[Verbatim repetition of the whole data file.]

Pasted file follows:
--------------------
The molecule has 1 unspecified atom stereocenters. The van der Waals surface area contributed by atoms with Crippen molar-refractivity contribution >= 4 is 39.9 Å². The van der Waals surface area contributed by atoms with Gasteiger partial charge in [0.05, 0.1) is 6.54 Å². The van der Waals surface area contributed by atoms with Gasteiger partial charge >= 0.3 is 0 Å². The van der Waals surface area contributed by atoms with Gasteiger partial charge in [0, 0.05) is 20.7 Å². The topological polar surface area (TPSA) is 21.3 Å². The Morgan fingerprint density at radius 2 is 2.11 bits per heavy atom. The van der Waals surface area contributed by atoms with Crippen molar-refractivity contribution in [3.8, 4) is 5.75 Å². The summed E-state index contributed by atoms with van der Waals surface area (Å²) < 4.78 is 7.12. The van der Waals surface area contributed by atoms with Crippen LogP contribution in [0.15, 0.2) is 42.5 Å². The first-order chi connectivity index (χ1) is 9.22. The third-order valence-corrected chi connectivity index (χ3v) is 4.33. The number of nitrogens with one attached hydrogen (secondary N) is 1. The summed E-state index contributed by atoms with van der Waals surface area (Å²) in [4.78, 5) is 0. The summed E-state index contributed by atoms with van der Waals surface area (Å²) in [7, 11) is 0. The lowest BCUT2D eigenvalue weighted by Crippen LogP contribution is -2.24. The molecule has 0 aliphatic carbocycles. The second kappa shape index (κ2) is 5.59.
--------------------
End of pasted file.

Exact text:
The molecule has 1 unspecified atom stereocenters. The van der Waals surface area contributed by atoms with Crippen molar-refractivity contribution >= 4 is 39.9 Å². The van der Waals surface area contributed by atoms with Gasteiger partial charge in [0.05, 0.1) is 6.54 Å². The van der Waals surface area contributed by atoms with Gasteiger partial charge >= 0.3 is 0 Å². The van der Waals surface area contributed by atoms with Gasteiger partial charge in [0, 0.05) is 20.7 Å². The topological polar surface area (TPSA) is 21.3 Å². The Morgan fingerprint density at radius 2 is 2.11 bits per heavy atom. The van der Waals surface area contributed by atoms with Crippen molar-refractivity contribution in [3.8, 4) is 5.75 Å². The summed E-state index contributed by atoms with van der Waals surface area (Å²) < 4.78 is 7.12. The van der Waals surface area contributed by atoms with Crippen LogP contribution in [0.15, 0.2) is 42.5 Å². The first-order chi connectivity index (χ1) is 9.22. The third-order valence-corrected chi connectivity index (χ3v) is 4.33. The number of nitrogens with one attached hydrogen (secondary N) is 1. The summed E-state index contributed by atoms with van der Waals surface area (Å²) in [4.78, 5) is 0. The summed E-state index contributed by atoms with van der Waals surface area (Å²) in [7, 11) is 0. The lowest BCUT2D eigenvalue weighted by Crippen LogP contribution is -2.24. The molecule has 0 aliphatic carbocycles. The second kappa shape index (κ2) is 5.59.